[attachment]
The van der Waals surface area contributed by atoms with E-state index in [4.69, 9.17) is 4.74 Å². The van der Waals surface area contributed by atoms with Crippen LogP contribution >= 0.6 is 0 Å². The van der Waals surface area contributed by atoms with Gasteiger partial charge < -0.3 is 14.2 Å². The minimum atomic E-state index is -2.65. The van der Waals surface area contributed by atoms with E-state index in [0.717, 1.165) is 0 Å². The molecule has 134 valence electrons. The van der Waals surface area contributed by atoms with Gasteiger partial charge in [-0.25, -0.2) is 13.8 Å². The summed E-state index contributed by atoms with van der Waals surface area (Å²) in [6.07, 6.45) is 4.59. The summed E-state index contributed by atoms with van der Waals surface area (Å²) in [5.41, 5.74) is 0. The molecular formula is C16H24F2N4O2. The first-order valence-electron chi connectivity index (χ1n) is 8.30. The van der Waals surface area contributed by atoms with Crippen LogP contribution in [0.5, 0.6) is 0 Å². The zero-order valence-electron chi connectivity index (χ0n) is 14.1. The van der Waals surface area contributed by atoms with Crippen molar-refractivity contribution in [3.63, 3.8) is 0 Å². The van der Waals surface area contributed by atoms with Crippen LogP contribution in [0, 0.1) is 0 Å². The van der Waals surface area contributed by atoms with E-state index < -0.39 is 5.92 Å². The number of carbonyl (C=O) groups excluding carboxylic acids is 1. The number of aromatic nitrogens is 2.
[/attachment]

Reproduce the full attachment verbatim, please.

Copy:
The van der Waals surface area contributed by atoms with E-state index in [4.69, 9.17) is 4.74 Å². The van der Waals surface area contributed by atoms with Crippen LogP contribution >= 0.6 is 0 Å². The van der Waals surface area contributed by atoms with Gasteiger partial charge < -0.3 is 14.2 Å². The minimum atomic E-state index is -2.65. The van der Waals surface area contributed by atoms with E-state index in [0.717, 1.165) is 0 Å². The molecule has 134 valence electrons. The van der Waals surface area contributed by atoms with Gasteiger partial charge in [-0.25, -0.2) is 13.8 Å². The summed E-state index contributed by atoms with van der Waals surface area (Å²) in [6.07, 6.45) is 4.59. The summed E-state index contributed by atoms with van der Waals surface area (Å²) in [5.41, 5.74) is 0. The molecular formula is C16H24F2N4O2. The first-order valence-electron chi connectivity index (χ1n) is 8.30. The van der Waals surface area contributed by atoms with Crippen LogP contribution in [0.5, 0.6) is 0 Å². The zero-order valence-electron chi connectivity index (χ0n) is 14.1. The van der Waals surface area contributed by atoms with Crippen molar-refractivity contribution in [3.63, 3.8) is 0 Å². The van der Waals surface area contributed by atoms with Crippen LogP contribution in [0, 0.1) is 0 Å². The van der Waals surface area contributed by atoms with E-state index < -0.39 is 5.92 Å². The number of carbonyl (C=O) groups excluding carboxylic acids is 1. The number of aromatic nitrogens is 2.